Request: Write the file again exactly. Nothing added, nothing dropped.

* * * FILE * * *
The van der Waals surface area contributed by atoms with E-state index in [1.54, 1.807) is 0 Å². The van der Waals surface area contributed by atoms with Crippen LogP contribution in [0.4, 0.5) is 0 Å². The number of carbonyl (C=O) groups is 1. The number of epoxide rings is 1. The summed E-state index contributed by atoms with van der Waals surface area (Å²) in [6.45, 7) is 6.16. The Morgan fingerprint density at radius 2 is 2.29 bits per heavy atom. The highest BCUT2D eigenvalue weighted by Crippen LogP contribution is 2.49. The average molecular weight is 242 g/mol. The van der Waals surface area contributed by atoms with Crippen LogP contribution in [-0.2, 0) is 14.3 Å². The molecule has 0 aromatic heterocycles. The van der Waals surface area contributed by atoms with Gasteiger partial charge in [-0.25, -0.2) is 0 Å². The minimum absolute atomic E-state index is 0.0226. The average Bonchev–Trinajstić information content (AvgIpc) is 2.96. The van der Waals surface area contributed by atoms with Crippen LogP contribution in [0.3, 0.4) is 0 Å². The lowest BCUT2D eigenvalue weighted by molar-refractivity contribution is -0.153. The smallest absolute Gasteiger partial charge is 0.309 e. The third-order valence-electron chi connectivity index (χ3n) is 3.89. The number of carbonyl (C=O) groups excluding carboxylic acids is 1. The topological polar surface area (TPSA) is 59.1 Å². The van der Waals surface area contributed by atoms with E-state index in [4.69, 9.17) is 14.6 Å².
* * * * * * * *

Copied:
The van der Waals surface area contributed by atoms with E-state index in [1.54, 1.807) is 0 Å². The van der Waals surface area contributed by atoms with Crippen LogP contribution in [0.4, 0.5) is 0 Å². The number of carbonyl (C=O) groups is 1. The number of epoxide rings is 1. The summed E-state index contributed by atoms with van der Waals surface area (Å²) in [6.45, 7) is 6.16. The Morgan fingerprint density at radius 2 is 2.29 bits per heavy atom. The highest BCUT2D eigenvalue weighted by Crippen LogP contribution is 2.49. The average molecular weight is 242 g/mol. The van der Waals surface area contributed by atoms with Crippen LogP contribution in [-0.2, 0) is 14.3 Å². The molecule has 0 aromatic heterocycles. The van der Waals surface area contributed by atoms with Gasteiger partial charge in [-0.25, -0.2) is 0 Å². The minimum absolute atomic E-state index is 0.0226. The average Bonchev–Trinajstić information content (AvgIpc) is 2.96. The van der Waals surface area contributed by atoms with Crippen LogP contribution in [0.3, 0.4) is 0 Å². The lowest BCUT2D eigenvalue weighted by molar-refractivity contribution is -0.153. The smallest absolute Gasteiger partial charge is 0.309 e. The third-order valence-electron chi connectivity index (χ3n) is 3.89. The number of carbonyl (C=O) groups excluding carboxylic acids is 1. The topological polar surface area (TPSA) is 59.1 Å². The van der Waals surface area contributed by atoms with E-state index in [4.69, 9.17) is 14.6 Å².